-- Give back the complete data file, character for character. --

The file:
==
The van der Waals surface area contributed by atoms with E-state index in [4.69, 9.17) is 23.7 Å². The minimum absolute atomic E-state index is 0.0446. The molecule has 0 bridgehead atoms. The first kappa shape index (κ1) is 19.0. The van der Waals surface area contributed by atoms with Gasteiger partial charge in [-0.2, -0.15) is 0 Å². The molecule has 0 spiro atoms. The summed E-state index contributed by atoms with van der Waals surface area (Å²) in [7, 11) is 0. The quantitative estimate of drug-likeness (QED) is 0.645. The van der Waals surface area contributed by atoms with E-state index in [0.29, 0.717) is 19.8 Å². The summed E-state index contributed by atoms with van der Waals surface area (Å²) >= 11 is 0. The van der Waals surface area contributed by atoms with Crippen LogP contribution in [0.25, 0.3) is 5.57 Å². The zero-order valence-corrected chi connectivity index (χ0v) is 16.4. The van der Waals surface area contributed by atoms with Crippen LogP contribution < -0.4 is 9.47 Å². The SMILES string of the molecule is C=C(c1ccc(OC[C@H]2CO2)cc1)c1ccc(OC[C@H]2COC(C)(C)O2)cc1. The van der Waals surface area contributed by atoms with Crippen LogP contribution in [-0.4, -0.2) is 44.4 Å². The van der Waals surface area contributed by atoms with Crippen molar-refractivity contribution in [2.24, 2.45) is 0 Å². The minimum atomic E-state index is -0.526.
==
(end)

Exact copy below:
The van der Waals surface area contributed by atoms with E-state index in [4.69, 9.17) is 23.7 Å². The minimum absolute atomic E-state index is 0.0446. The molecule has 0 bridgehead atoms. The first kappa shape index (κ1) is 19.0. The van der Waals surface area contributed by atoms with Gasteiger partial charge in [-0.2, -0.15) is 0 Å². The molecule has 0 spiro atoms. The summed E-state index contributed by atoms with van der Waals surface area (Å²) in [7, 11) is 0. The quantitative estimate of drug-likeness (QED) is 0.645. The van der Waals surface area contributed by atoms with E-state index in [0.29, 0.717) is 19.8 Å². The summed E-state index contributed by atoms with van der Waals surface area (Å²) >= 11 is 0. The van der Waals surface area contributed by atoms with Crippen LogP contribution in [0.25, 0.3) is 5.57 Å². The zero-order valence-corrected chi connectivity index (χ0v) is 16.4. The van der Waals surface area contributed by atoms with Crippen LogP contribution < -0.4 is 9.47 Å². The SMILES string of the molecule is C=C(c1ccc(OC[C@H]2CO2)cc1)c1ccc(OC[C@H]2COC(C)(C)O2)cc1. The van der Waals surface area contributed by atoms with Crippen LogP contribution in [-0.4, -0.2) is 44.4 Å². The van der Waals surface area contributed by atoms with Crippen molar-refractivity contribution in [2.24, 2.45) is 0 Å². The minimum atomic E-state index is -0.526.